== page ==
I can say without hesitation that I don’t regret moving in there. I can also say that it is the most stressful living situation I’ve every voluntarily put myself in. With three group meetings a week [on top of my individual therapy sessions outside of the house] it’s a pretty full on experience. Even though I often made the decision to stand on the sidelines, to keep myself at a distance, it was a pretty intense way of living.

Would I have got more out of living there, had I been more invested in it? I don’t know. Maybe. I don’t rule it out. Certainly it made a difference to the sense of community within the house that I chose to not engage as much as I could have, to not push for communal meals, to not easily join in with the household. Yet, at the same time, it just never made sense to me to bring my worries and desperation to the house meetings, to be looked at by people, who – although I liked many of them – didn’t feel particularly safe with. [This, incidentally, is solely a reflection on me, – not on them.] To me, it always seemed like the natural thing to do, to turn to my sisters and the friends I have always been fortunate to have when things got tough, to turn to them for extra support. And for the things I felt I couldn’t necessarily share with them [for whatever reason], well, I had my individual therapy with A. for that. Bringing it to the group sessions, it just seemed a bit odd.

That is not to say that I never shared anything in the meetings. I did. But not on a regular basis. It tended to be only when things were really really bad and I just couldn’t hold my tears back.

So, what was it that I found stressful? Well, in part what I have just written about; the expectation to involve myself, to engage and to share, and the feelings brought up by the fact that it was an expectation which I always felt I would never be able to live up to. Part of that was, as I said before, down to the fact that it didn’t quite make sense to me to share difficult things in a group of people I didn’t really know that well. But, of course, there were more deep rooted trust issues at work, holding me back. Other people, who may also have had friends and family they were close to, didn’t feel the same level of reluctance to take the plunge in the group meetings, and were much better able to let others see their vulnerability.

Another thing that was probably more stressful than I even realised at the time, was the constant stream of visitors to the house. Visitors who came to our meetings with a view to possibly join our household. This was a part of life in the house that I never got used to and always felt distinctly uncomfortable with. It was one of those things that made the place feel a lot less like it was my home as opposed to only being the place where I happened to be living.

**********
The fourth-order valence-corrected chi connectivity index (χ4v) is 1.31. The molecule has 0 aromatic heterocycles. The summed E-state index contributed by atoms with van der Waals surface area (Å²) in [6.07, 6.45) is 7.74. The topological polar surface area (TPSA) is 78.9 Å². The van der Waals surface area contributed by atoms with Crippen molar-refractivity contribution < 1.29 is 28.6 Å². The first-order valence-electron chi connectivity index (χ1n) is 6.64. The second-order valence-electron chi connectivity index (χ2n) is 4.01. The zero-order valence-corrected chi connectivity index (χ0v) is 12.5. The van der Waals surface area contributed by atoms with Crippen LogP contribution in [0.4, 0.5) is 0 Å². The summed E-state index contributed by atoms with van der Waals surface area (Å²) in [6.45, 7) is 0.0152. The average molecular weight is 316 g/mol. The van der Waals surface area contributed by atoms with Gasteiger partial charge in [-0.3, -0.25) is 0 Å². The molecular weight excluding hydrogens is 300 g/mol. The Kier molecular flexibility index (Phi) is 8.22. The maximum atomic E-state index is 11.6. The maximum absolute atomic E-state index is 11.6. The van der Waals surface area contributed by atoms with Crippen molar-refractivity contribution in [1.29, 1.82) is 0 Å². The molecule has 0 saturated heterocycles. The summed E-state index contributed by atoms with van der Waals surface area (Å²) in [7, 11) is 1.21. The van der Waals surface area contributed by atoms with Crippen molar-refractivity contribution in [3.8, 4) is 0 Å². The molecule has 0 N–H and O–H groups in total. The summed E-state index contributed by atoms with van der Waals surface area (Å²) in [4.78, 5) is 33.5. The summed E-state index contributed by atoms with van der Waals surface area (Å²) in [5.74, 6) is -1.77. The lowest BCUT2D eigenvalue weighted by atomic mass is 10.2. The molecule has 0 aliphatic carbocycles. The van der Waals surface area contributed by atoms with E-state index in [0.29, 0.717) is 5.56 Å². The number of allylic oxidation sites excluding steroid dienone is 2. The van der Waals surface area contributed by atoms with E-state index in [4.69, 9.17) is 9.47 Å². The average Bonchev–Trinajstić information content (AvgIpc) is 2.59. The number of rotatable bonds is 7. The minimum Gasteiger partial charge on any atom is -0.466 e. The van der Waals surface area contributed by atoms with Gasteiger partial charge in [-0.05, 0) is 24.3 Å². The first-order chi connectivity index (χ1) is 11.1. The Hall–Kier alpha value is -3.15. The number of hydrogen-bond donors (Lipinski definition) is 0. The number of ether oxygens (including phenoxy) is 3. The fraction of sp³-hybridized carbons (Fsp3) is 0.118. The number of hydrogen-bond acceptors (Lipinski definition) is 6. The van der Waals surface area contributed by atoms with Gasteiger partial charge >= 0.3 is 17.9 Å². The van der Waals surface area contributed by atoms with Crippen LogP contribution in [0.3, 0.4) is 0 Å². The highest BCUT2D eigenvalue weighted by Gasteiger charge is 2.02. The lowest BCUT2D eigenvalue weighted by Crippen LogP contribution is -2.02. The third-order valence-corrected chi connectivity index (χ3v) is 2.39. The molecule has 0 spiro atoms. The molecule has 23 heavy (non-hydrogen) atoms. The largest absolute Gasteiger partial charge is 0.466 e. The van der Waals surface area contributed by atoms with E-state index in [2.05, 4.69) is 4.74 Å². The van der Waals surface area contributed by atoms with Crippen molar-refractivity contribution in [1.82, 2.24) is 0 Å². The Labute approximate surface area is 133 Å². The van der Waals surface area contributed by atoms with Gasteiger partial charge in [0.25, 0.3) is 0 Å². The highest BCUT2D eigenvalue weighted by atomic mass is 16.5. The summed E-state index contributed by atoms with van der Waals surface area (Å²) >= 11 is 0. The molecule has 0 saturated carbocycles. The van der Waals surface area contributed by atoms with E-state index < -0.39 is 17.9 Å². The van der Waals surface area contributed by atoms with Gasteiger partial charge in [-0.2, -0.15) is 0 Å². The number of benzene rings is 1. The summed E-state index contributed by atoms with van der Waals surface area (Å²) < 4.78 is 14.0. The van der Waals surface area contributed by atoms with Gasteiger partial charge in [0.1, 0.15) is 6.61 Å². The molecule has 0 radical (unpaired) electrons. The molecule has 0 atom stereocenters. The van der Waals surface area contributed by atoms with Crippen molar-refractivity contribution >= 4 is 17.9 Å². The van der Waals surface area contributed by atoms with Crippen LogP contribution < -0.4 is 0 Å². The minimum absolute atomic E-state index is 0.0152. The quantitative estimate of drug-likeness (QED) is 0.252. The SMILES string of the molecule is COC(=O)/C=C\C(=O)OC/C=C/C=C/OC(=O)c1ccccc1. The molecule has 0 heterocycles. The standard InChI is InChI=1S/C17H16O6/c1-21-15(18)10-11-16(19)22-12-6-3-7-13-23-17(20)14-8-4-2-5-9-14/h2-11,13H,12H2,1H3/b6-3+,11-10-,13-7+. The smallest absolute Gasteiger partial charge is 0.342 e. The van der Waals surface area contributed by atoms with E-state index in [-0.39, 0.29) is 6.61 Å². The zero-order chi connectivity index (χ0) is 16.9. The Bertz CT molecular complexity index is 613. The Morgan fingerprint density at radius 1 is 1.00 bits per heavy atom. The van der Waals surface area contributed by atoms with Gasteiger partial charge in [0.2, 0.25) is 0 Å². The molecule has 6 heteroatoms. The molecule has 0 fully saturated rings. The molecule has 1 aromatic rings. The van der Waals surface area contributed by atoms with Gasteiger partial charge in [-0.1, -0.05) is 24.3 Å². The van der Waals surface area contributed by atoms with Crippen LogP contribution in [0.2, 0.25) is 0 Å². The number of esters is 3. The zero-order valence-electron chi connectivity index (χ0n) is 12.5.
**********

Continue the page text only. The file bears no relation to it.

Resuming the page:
People would come, share their story, share of themselves, [or in some cases not share] and we were, I suppose, meant to get a feel for whether or not this was a person who could fit into our house, who might benefit from moving in. It probably doesn’t sound particularly stressful, but it really was. Especially the decision making process, where – in theory – residents were said to have a big say in whether or not someone was invited to join, but which in reality often felt like a humongous and never-ending pressure to get new people in. Often at a time when all you really wanted was to find some headspace for yourself, to settle in the group you were already living with. I remember more than one meeting where one of the house therapists would say something along the lines of the process being about all of us reaching some sort of consensus about whether or not a person was suitable for our house, and in the next breath would not-so-casually mention how we needed to be X number of people living in the house for it to be financially viable. No pressure, right. :þ Also, I always took issue with the fact that the question “Is this someone I can live with?” seemed to be second priority to “Could this person gain something from moving in?”, which, it could be argued, sent the message that the gain of a person joining far outweighed the potential rise in stress level of those already in the house.

Clearly, there were times when the reluctance to accept new housemates were motivated less by worries about how a new person might impact the household negatively, and more about a strong wish to hold on to what was familiar. But, then, is that so strange? For a person to build a home, there arguably needs to be a level of familiarity and stability. A stream of new introductions allows little space for that.

Stressful was also the particular mix of people in the house at any given time. Without going into detail about any one individual, the people staying in the house – at least for most of my stay there – could be broadly grouped into either dealing with depressive and/or anxiety related issues, or difficulties which fell somewhere along the more psychotic end of the mental health spectrum. And, as housemates were supposed to support one another [rather than relying on the house therapists – who only come to the house for the meetings – to sort things out] it at points felt very much like the first group was responsible for the latter group.